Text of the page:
Students will gain an understanding of the term biodiversity by investigating some samples of biofouling communities collected from the Inner Harbor water of the Chesapeake Bay. Identify some Chesapeake Bay macroinvertebrates. Perform a biodiversity index to estimate the diversity of the biofouling community. Increase their awareness of the scientific research being performed to better understand biofilm interactions with biofouling communities.

Subject(s): Mathematics, Science
Type(s): Lessons and Activities
Level(s): Middle School, High School
Aligned with the following standard(s): Maryland
Keywords: biodiversity, stream study, water quality, wildlife

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Catch A Wave Curriculum Guide

Catch A Wave uses online real time data to guide student discovery of the causes and effects of ocean waves and tides. The Earth's oceans are in constant motion and through this project, students will discover the causes and effects of the movement of the water on the shoreline and humans. Students will use real time and archived data from the internet and monitor water height all over the country. Students are challenged to think critically and creatively about the effects of ocean waves and tides.

Subject(s): Science
Type(s): Curriculum Guide, Data
Level(s): Middle School, High School
Keywords: water quality, water testing

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Online Presentations on Water Resources

The Multimedia Learning Objects are a series of 15 interactive multimedia presentations and learning activities that address topics ranging from Chemosynthesis and Hydrothermal Vent Life and Deep-sea Benthos to Food, Water and Medicine from the Sea.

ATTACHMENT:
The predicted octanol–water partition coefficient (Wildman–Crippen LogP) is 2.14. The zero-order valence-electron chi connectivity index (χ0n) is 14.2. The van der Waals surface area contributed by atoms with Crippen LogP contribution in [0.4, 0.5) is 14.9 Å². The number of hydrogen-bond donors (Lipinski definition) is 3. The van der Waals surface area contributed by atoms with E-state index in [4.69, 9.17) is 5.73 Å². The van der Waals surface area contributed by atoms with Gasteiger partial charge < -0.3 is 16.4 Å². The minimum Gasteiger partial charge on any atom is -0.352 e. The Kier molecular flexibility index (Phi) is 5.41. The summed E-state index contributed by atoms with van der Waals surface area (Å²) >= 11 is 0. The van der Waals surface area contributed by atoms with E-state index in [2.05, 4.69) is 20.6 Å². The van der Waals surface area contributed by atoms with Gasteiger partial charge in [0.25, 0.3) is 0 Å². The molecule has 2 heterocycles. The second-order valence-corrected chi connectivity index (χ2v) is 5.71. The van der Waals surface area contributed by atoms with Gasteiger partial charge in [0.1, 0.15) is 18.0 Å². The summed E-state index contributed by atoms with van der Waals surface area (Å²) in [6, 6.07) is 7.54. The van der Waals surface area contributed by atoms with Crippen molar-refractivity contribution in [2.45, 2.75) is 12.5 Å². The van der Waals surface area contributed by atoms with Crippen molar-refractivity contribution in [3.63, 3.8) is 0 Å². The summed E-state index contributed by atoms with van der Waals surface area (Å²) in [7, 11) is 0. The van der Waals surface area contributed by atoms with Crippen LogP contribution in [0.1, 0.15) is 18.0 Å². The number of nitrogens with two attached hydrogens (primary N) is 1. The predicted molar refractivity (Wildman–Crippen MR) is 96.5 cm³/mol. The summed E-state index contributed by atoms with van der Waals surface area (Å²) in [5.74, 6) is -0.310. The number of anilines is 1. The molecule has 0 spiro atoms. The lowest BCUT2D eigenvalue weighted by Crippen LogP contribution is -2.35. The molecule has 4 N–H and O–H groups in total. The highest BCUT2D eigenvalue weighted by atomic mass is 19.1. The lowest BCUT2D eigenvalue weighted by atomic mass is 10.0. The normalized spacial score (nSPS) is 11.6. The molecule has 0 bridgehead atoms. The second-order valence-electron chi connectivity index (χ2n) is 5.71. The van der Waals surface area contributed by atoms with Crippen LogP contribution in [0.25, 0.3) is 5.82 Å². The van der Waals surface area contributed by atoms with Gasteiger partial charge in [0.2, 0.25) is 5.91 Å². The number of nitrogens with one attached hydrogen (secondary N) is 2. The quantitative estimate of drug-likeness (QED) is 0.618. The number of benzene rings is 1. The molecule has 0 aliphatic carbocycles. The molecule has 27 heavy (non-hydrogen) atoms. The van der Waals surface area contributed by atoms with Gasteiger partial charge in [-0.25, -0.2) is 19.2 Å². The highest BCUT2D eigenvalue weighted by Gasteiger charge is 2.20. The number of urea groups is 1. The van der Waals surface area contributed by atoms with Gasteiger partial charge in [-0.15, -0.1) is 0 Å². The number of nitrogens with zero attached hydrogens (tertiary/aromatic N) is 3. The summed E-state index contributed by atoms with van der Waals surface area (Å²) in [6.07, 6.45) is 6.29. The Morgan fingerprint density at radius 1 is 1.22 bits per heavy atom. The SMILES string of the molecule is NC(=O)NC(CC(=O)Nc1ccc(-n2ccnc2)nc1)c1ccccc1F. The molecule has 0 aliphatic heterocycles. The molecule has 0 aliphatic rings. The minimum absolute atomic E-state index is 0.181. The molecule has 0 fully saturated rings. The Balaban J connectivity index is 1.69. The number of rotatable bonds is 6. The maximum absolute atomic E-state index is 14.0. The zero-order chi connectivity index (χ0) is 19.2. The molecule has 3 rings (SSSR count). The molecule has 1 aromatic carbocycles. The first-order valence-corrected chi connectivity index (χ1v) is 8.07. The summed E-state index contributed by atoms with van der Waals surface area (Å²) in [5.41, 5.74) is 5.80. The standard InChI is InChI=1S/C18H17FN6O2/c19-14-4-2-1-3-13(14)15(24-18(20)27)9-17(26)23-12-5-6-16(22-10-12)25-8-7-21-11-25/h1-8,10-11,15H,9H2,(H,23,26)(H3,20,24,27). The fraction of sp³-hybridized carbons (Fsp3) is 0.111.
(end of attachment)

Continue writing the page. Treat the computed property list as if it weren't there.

Subject(s): Science
Type(s): Multimedia
Level(s): High School
Keywords: wetland, watershed, water quality

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Surface Water Sourcebook

The Water Sourcebooks contain 324 activities for grades K-12 divided into four sections: K-2, 3-5, 5-8, and 9-12. Each section is divided into five chapters: Introduction to Water, Drinking Water and Wastewater Treatment, Surface Water Resources, Ground Water Resources, and Wetlands and Coastal Waters. This environmental education program explains the water management cycle using a balanced approach showing how it affects all aspects of the environment.All activities contain hands-on investigations, fact sheets, reference materials, and a glossary of terms. Activities are organized by objectives, materials needed, background information, advance preparation, procedures, and resources.

Subject(s): Art, Language Arts, Mathematics, Science, Social Studies
Type(s): Curriculum Guide
Level(s): Elementary School, Middle School, High School
Aligned with the following standard(s): National Science Education
Keywords: pollution, water cycle and movement, wetland, watershed, stormwater, green development, habitat and niche, water quality, water testing, Drinking Water

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Eyes on the Bay Curriculum

These resources and lesson plans were developed to support science and environmental studies educators in integrating these topics within the regular curriculum when studying Maryland's Chesapeake Bay and Coastal Bays. The goal is to integrate student learning of science concepts with the use of technology and current scientific data. In this lesson series, the Eyes on the Bay website is used to gather information and interpret data. Each lesson can be used individually or as a complete package to teach water quality concepts. Educators may adapt any of the lessons to meet their specific needs. Lessons focus on salinity, dissolved oxygen, and harmful algal blooms and are aligned to Maryland Voluntary State Curriculum (Grades 6-8 & Grades 9-12).

Subject(s): Science
Type(s): Curriculum Guide, Data
Level(s): Middle School, High School
Aligned with the following standard(s): Maryland
Keywords: experiments and investigations, water quality, water testing, salinity, fish, dissolved oxygen, Geography, Temperature, Nutrients and Eutorphication

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NOAA Estuaries 101 Curriculum - Earth Science Module 3: Estuary & the Watershed